Electro-acoustic implant systems allow people with high frequency hearing loss to hear high frequency sounds which are so important for understanding speech and for successful communication.
What is an electro-acoustic implant?
Electro-acoustic implant systems allow people with high frequency hearing loss to hear high frequency sounds which are so important for understanding speech and for successful communication. For people who suffer from high frequency hearing loss, hearing aids alone cannot provide good access to these sounds.
Who can they help?
Do you struggle to hear clearly when wearing a hearing aid? If so, you're not alone. Many people find it difficult to hear everyday sounds clearly, which can be an enormous source of frustration.
Sound familiar? Consider the following:
- Does background noise interfere with what you hear… in a restaurant? at work? at family gatherings?
- Are sounds you could once hear from a distance now harder to hear?
- Do you strain to hear dialogue on TV, while others say the volume is up too loud?
- Do you find it difficult to talk on the phone?
If you answered "yes" to any of these questions, there's a good chance that you're missing out on a lot of high frequency sounds. You may have heard this referred to as 'partial deafness'. The ability to detect and appreciate these sounds is necessary for a complete hearing experience.
How do they work?
- The external sound processor captures sound and converts it into digital signals
- The sound processor sends digital high frequency signals to the implant
- The implant converts high frequency signals into electrical energy, sending it to an electrode array inside the cochlea
- The nerve hearing response caused by electrical and acoustic stimulation is sent to the brain which combines them into a perceived sound
A. The external sound processor sends low frequency sounds to the acoustic component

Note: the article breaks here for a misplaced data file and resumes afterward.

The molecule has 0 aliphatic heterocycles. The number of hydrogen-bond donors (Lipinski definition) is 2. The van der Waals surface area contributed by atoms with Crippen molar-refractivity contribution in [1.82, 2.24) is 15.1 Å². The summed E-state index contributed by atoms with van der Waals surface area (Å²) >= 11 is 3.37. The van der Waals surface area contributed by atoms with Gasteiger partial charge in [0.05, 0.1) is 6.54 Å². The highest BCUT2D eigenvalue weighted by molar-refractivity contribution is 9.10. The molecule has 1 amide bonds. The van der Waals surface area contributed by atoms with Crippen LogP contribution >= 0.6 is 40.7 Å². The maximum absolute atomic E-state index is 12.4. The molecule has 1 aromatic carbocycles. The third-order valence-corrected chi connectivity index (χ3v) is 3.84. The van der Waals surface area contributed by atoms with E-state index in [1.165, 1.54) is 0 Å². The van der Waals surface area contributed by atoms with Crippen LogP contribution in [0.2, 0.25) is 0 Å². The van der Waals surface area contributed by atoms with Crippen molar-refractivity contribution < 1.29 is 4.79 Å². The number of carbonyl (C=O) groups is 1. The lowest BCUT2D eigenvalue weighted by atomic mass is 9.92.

B. The acoustic component amplifies the low frequency sounds and sends them via the normal hearing pathway
C. The amplified sounds activate the hearing nerves
D. The nerve hearing response caused by electrical and acoustic stimulation is sent to the brain which combines them into a perceived sound
What are the benefits of electro-acoustic implants?
People with the Hybrid System have reported performance benefits including:
- better understanding of speech in quiet surroundings, in noisy situations1
- increased appreciation of music2
In addition, greater awareness of environmental sounds is experienced – from important sounds like alarms, doorbells and approaching vehicles, to the subtle sounds of nature, such as rain, birds chirping or dogs barking.
Please seek advice from your health professional about treatments for hearing loss. Outcomes may vary, and your health professional will advise you about the factors which could affect your outcome. Always read the instructions for use. Not all products are available in all countries. Please contact your local Cochlear representative for product information.
- Cochlear discussion paper. Interim Result from international multi-centre clinical trial. October 2011.
- Gantz, B.J., Turner, C.W., Gfeller, K.E., & Lowder, M. (2005). Preservation of hearing in cochlear implant surgery: Advantages of combined electrical and acoustical speech processing, The Laryngoscope, 115, 796-802.